The 10 Most Underrated Things About College Football
From fight songs to tailgate scenes, everything that makes college great
Oct. 5, 2007
By Eric Sorenson
Special to CSTV.com
Eric Sorenson is a regular contributor to CSTV.com, covering football, basketball & baseball. E-mail here!
1. Experience. Experience. Experience.
I've harped on this before, but if the last few years have shown us anything, it's that college football is a junior-senior game. That kind of experience is what wins championships. Last year,
2. An electrified home crowd
Been to The Swamp? Or Autzen Stadium? Or Tiger Stadium at night? Or the Carrier Dome (when
In conjunction with point No. 2, it gets even tougher when a large group of college kids have to load up a bus, then get on a plane, then get on another bus, withstand the cramps from small seats, get into the hotel and then try to get to sleep in a strange bed. Not to mention eating strange food, going into strange environments and getting dressed in a strange locker room. Athletes are normally creatures of habit. True road warriors have a thousand distractions to work through, and that's why it's so tough for college kids to win on the road. That rugged road increases to a 40 percent grade if you're a No. 1-ranked team with a target on your back.
4. Special teams
Especially early in the season, games are sometimes decided primarily because of the kicking game. You hear coaches say they "emphasize special teams" all the time. But do they really? Just last week we saw what
5. Keeping an even keel
Needless to say, 18-to-22 year olds can be over-emotional. But every coach I've ever talked to has said you can't treat the season like a roller coaster. One of the things Pete Carroll has said repeatedly is how his teams play with emotion, but approach each game like it's another piece of business. It's a long season and every team trying to play for the national title can't afford to get too high, or too low. A big, emotional win one week is just the trap door for an upset the next. I think Al Onofrio's 1976 Missouri team is the best example of this. His Tigers beat four top 10 teams on the road that season, but went just 6-5 overall. Onofrio lamented years later that his team was a psychological wreck that year, sky-high one week and pancake-flat the next.
6. Fight songs
(Maybe this should be No. 1 on the list...) One of the things that makes college football unique from any other sport in this world is the school fight song played by the marching band. Forget your piped-in rock or rap music played over the P.A. Give me the opening chords of "Hold That Tiger" by the LSU band when the third quarter comes to an end. Give me the greatest fight songs in the world - either Notre Dame's,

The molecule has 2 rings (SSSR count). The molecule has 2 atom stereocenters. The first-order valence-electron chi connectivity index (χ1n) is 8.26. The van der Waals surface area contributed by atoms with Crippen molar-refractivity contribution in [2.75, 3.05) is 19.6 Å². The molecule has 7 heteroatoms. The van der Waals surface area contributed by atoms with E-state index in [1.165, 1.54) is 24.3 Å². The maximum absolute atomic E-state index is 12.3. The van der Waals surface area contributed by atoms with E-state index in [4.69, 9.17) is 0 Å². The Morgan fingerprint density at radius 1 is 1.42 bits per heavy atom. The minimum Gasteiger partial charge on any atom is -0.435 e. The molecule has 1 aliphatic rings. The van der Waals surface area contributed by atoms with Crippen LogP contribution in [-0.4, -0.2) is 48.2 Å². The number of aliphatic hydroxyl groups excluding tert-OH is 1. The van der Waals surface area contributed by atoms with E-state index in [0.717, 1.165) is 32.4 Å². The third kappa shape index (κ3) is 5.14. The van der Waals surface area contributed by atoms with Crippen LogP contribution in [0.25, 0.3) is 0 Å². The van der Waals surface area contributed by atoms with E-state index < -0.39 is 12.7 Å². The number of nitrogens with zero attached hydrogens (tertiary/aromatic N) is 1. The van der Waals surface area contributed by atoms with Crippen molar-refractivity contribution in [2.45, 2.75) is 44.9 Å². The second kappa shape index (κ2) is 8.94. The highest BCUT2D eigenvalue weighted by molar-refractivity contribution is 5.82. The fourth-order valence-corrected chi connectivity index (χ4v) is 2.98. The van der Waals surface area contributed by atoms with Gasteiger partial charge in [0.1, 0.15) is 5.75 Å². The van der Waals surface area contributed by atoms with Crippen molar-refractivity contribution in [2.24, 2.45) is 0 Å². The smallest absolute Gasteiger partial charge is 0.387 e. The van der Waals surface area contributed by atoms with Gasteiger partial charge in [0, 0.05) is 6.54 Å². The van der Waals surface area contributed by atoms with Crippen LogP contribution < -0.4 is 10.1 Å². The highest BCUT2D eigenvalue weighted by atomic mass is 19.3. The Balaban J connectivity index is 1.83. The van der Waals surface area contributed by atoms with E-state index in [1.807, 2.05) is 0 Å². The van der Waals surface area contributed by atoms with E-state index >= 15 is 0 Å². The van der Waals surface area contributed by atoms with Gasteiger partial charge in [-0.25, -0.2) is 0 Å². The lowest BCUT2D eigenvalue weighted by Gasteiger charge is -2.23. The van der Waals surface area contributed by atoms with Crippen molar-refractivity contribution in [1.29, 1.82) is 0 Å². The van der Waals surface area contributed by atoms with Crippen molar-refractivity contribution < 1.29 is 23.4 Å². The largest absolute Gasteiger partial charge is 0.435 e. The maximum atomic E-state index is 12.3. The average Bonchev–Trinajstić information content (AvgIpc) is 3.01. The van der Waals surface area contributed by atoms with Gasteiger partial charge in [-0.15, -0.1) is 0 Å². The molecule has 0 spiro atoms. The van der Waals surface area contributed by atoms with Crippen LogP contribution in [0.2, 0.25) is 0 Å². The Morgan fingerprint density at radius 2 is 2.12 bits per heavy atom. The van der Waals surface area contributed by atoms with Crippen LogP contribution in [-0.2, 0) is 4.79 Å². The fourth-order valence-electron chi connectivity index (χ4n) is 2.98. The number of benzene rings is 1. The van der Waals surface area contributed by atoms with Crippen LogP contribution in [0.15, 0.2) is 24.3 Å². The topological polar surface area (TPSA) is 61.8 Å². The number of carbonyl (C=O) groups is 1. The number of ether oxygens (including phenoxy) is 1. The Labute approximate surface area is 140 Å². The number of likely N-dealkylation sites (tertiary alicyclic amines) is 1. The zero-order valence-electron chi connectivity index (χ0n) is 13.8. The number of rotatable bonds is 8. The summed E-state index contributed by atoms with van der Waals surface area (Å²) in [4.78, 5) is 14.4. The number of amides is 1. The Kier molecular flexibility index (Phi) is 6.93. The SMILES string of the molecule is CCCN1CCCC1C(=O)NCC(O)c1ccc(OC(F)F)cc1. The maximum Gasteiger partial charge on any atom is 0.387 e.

7. Assistant coaches
Some head coaches are great defensive gurus and some are great offensive minds. And some are like great CEOs. You just can't be all things to every facet of football. Good coaches can coach. But great coaches hire great assistants. For instance, I've never thought Mack Brown was a coach you'd put in the "great" category. But he's made some of the most astute hires in recent memory. Same goes with Les Miles at LSU, look at his defensive mastermind, Bo Pelini, possibly the best D-coordinator in college football. And of course, I have yet to touch on the fact that bringing in an assistant that is a gifted recruiter is the gold standard of assistant hirings.
"Look at Mack Brown at
8. Great players come from schools of all sizes
Two weeks ago, a receiver by the name of Nate Jackson scored a touchdown for the Denver Broncos. Where did
9. Preseason polls
Carter Blackburn brought up an interesting point the other day in the Daily Buzz. In the nine years of the BCS, only twice did a team from outside of the preseason Top 10 win the national title, Oklahoma in 2000 and
10. The college football experience
Ever heard of a pro team holding a pep rally by the light of a giant bonfire the night before a game? Isn't it cool when a row of college frat guys paints their faces and spells out the school name on their chests? Isn't it eerie when a 40-year-old man at a pro game does that and has a beer gut the size of
Next week: The 10 Most Overrated Things About College Football